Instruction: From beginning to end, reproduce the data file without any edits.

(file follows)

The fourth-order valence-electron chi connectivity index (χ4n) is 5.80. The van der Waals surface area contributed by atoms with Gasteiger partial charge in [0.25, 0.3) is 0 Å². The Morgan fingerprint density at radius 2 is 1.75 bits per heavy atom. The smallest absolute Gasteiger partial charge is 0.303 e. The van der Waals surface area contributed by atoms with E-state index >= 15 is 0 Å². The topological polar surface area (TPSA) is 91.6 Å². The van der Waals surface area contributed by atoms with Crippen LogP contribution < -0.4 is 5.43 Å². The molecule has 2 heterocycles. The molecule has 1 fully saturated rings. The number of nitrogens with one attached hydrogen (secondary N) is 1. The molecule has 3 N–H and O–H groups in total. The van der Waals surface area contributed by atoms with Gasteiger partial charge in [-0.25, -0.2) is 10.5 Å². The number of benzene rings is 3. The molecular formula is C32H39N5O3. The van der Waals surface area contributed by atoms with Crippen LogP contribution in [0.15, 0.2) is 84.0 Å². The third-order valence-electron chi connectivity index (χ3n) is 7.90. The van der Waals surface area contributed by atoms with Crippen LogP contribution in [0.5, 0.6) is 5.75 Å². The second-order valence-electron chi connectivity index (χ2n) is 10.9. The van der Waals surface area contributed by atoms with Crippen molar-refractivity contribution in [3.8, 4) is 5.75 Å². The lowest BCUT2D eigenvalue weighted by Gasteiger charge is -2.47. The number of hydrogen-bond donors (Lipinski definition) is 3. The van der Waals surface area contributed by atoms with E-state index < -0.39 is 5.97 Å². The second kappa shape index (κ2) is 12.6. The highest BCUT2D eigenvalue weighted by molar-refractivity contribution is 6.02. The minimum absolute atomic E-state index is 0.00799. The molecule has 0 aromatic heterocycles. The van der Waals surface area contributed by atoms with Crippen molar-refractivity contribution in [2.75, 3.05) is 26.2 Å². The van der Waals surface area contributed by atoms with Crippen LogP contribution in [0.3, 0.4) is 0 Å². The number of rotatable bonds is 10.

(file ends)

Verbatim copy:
The fourth-order valence-electron chi connectivity index (χ4n) is 5.80. The van der Waals surface area contributed by atoms with Gasteiger partial charge in [0.25, 0.3) is 0 Å². The Morgan fingerprint density at radius 2 is 1.75 bits per heavy atom. The smallest absolute Gasteiger partial charge is 0.303 e. The van der Waals surface area contributed by atoms with E-state index >= 15 is 0 Å². The topological polar surface area (TPSA) is 91.6 Å². The van der Waals surface area contributed by atoms with Crippen LogP contribution < -0.4 is 5.43 Å². The molecule has 2 heterocycles. The molecule has 1 fully saturated rings. The number of nitrogens with one attached hydrogen (secondary N) is 1. The molecule has 3 N–H and O–H groups in total. The van der Waals surface area contributed by atoms with Gasteiger partial charge in [-0.25, -0.2) is 10.5 Å². The number of benzene rings is 3. The molecular formula is C32H39N5O3. The van der Waals surface area contributed by atoms with Crippen LogP contribution in [0.15, 0.2) is 84.0 Å². The third-order valence-electron chi connectivity index (χ3n) is 7.90. The van der Waals surface area contributed by atoms with Crippen LogP contribution in [0.5, 0.6) is 5.75 Å². The second-order valence-electron chi connectivity index (χ2n) is 10.9. The van der Waals surface area contributed by atoms with Crippen molar-refractivity contribution in [3.8, 4) is 5.75 Å². The lowest BCUT2D eigenvalue weighted by Gasteiger charge is -2.47. The number of hydrogen-bond donors (Lipinski definition) is 3. The van der Waals surface area contributed by atoms with E-state index < -0.39 is 5.97 Å². The second kappa shape index (κ2) is 12.6. The highest BCUT2D eigenvalue weighted by molar-refractivity contribution is 6.02. The minimum absolute atomic E-state index is 0.00799. The molecule has 0 aromatic heterocycles. The van der Waals surface area contributed by atoms with Crippen molar-refractivity contribution in [2.75, 3.05) is 26.2 Å². The van der Waals surface area contributed by atoms with Crippen LogP contribution in [0.3, 0.4) is 0 Å². The number of rotatable bonds is 10.